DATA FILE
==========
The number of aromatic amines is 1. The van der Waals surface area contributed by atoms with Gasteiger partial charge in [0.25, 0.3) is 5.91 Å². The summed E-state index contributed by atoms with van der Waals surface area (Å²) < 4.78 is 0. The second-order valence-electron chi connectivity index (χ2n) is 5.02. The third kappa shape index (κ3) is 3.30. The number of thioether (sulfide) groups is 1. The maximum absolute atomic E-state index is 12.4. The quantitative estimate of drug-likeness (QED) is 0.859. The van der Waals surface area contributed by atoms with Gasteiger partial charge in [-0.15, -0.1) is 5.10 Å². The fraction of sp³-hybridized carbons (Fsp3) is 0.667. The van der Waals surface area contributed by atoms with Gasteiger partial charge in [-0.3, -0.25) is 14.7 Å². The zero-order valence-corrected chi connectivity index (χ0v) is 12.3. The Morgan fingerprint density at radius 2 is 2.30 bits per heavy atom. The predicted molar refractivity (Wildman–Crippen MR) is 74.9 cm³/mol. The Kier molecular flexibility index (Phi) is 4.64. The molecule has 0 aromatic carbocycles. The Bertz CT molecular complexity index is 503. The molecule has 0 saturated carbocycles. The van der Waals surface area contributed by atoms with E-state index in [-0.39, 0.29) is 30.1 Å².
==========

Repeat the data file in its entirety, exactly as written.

The number of aromatic amines is 1. The van der Waals surface area contributed by atoms with Gasteiger partial charge in [0.25, 0.3) is 5.91 Å². The summed E-state index contributed by atoms with van der Waals surface area (Å²) < 4.78 is 0. The second-order valence-electron chi connectivity index (χ2n) is 5.02. The third kappa shape index (κ3) is 3.30. The number of thioether (sulfide) groups is 1. The maximum absolute atomic E-state index is 12.4. The quantitative estimate of drug-likeness (QED) is 0.859. The van der Waals surface area contributed by atoms with Gasteiger partial charge in [-0.15, -0.1) is 5.10 Å². The fraction of sp³-hybridized carbons (Fsp3) is 0.667. The van der Waals surface area contributed by atoms with Gasteiger partial charge in [-0.3, -0.25) is 14.7 Å². The zero-order valence-corrected chi connectivity index (χ0v) is 12.3. The Morgan fingerprint density at radius 2 is 2.30 bits per heavy atom. The predicted molar refractivity (Wildman–Crippen MR) is 74.9 cm³/mol. The Kier molecular flexibility index (Phi) is 4.64. The molecule has 0 aromatic carbocycles. The Bertz CT molecular complexity index is 503. The molecule has 0 saturated carbocycles. The van der Waals surface area contributed by atoms with E-state index in [-0.39, 0.29) is 30.1 Å².